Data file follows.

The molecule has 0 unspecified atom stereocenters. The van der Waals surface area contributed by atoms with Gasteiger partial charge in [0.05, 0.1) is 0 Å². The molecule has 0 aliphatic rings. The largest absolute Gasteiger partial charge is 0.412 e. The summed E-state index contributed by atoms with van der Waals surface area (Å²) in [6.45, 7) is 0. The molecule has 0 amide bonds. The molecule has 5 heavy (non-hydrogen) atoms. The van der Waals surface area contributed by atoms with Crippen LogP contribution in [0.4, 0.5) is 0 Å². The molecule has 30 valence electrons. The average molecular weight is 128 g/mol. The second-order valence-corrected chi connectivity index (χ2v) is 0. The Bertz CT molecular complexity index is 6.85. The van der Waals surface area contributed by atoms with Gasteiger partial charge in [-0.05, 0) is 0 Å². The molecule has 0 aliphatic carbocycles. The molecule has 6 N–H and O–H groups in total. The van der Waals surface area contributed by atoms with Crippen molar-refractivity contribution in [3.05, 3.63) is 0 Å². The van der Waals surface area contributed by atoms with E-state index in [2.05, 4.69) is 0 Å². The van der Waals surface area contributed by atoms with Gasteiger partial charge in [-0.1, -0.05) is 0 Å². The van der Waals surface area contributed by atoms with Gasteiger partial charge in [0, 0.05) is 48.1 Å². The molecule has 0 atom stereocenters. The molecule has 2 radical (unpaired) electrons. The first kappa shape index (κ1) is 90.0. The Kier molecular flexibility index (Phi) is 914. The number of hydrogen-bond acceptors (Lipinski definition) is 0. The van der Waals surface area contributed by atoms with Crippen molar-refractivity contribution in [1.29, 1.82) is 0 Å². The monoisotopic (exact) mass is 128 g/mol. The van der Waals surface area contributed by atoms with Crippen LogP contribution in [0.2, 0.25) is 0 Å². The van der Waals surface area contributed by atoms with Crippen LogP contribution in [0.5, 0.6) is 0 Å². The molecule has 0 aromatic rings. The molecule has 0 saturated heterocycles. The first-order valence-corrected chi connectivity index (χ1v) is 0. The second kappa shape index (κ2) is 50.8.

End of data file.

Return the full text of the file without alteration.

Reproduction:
The molecule has 0 unspecified atom stereocenters. The van der Waals surface area contributed by atoms with Gasteiger partial charge in [0.05, 0.1) is 0 Å². The molecule has 0 aliphatic rings. The largest absolute Gasteiger partial charge is 0.412 e. The summed E-state index contributed by atoms with van der Waals surface area (Å²) in [6.45, 7) is 0. The molecule has 0 amide bonds. The molecule has 5 heavy (non-hydrogen) atoms. The van der Waals surface area contributed by atoms with Crippen LogP contribution in [0.4, 0.5) is 0 Å². The molecule has 30 valence electrons. The average molecular weight is 128 g/mol. The second-order valence-corrected chi connectivity index (χ2v) is 0. The Bertz CT molecular complexity index is 6.85. The van der Waals surface area contributed by atoms with Gasteiger partial charge in [-0.05, 0) is 0 Å². The molecule has 0 aliphatic carbocycles. The molecule has 6 N–H and O–H groups in total. The van der Waals surface area contributed by atoms with Crippen molar-refractivity contribution in [3.05, 3.63) is 0 Å². The van der Waals surface area contributed by atoms with E-state index in [2.05, 4.69) is 0 Å². The van der Waals surface area contributed by atoms with Gasteiger partial charge in [-0.1, -0.05) is 0 Å². The van der Waals surface area contributed by atoms with Gasteiger partial charge in [0, 0.05) is 48.1 Å². The molecule has 0 atom stereocenters. The molecule has 2 radical (unpaired) electrons. The first kappa shape index (κ1) is 90.0. The Kier molecular flexibility index (Phi) is 914. The number of hydrogen-bond acceptors (Lipinski definition) is 0. The van der Waals surface area contributed by atoms with Crippen molar-refractivity contribution in [1.29, 1.82) is 0 Å². The monoisotopic (exact) mass is 128 g/mol. The van der Waals surface area contributed by atoms with Crippen LogP contribution in [0.2, 0.25) is 0 Å². The van der Waals surface area contributed by atoms with Crippen LogP contribution in [0.5, 0.6) is 0 Å². The molecule has 0 aromatic rings. The molecule has 0 saturated heterocycles. The first-order valence-corrected chi connectivity index (χ1v) is 0. The second kappa shape index (κ2) is 50.8.